WHO will go drive with Fergus now,
And pierce the deep wood's woven shade,
And dance upon the level shore?
Endure what life God gives and ask no longer span;
Cease to remember the delights of youth, travel-wearied aged man;
Delight becomes death-longing if all longing else be vain.
Under my window-ledge the waters race,
Otters below and moor-hens on the top,
Run for a mile undimmed in Heaven's face
Then darkening through 'dark' Raftery's 'cellar' drop,
'TIME to put off the world and go somewhere
And find my health again in the sea air,'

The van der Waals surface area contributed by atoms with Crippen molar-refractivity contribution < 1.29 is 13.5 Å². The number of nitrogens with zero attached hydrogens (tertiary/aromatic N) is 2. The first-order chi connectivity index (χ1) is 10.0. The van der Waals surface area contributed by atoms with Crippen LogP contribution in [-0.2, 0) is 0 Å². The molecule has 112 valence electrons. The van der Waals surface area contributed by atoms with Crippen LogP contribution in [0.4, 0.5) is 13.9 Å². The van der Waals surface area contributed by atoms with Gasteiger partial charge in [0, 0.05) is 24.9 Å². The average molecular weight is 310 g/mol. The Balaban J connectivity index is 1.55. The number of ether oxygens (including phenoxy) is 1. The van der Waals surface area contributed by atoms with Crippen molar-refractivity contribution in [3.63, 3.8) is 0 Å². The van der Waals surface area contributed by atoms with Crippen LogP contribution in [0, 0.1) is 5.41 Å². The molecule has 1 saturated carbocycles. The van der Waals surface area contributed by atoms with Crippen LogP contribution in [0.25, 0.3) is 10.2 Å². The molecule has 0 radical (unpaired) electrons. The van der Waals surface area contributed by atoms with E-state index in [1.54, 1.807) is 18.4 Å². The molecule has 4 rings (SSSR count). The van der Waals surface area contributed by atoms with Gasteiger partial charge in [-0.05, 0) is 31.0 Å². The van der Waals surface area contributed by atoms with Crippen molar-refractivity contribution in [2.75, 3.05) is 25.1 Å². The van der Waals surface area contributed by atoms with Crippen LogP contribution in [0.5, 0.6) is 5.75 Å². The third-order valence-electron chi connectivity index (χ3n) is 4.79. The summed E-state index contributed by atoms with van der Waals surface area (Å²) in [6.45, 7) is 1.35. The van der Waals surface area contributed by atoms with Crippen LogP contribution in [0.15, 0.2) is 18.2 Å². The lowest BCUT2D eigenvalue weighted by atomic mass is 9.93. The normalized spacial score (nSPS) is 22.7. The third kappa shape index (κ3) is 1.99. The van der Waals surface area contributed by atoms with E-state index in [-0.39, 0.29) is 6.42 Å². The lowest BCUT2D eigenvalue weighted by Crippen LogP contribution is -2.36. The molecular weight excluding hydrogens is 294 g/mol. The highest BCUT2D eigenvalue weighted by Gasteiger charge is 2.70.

Beggar to beggar cried, being frenzy-struck,
And make my soul before my pate is bare.-
Scene: A circle of Druidic stones
First Fairy: Afar from our lawn and our levee,
O sister of sorrowful gaze!
Now that we're almost settled in our house
I'll name the friends that cannot sup with us
Beside a fire of turf in th' ancient tower,
And having talked to some late hour
Wine comes in at the mouth
And love comes in at the eye;
That's all we shall know for truth
Before we grow old and die.
I meditate upon a swallow's flight,
Upon a aged woman and her house,
A sycamore and lime-tree lost in night
Although that western cloud is luminous,
THERE where the course is,
Delight makes all of the one mind,
The riders upon the galloping horses,
The crowd that closes in behind:
The heron-billed pale cattle-birds
That feed on some foul parasite
Of the Moroccan flocks and herds
Cross the narrow Straits to light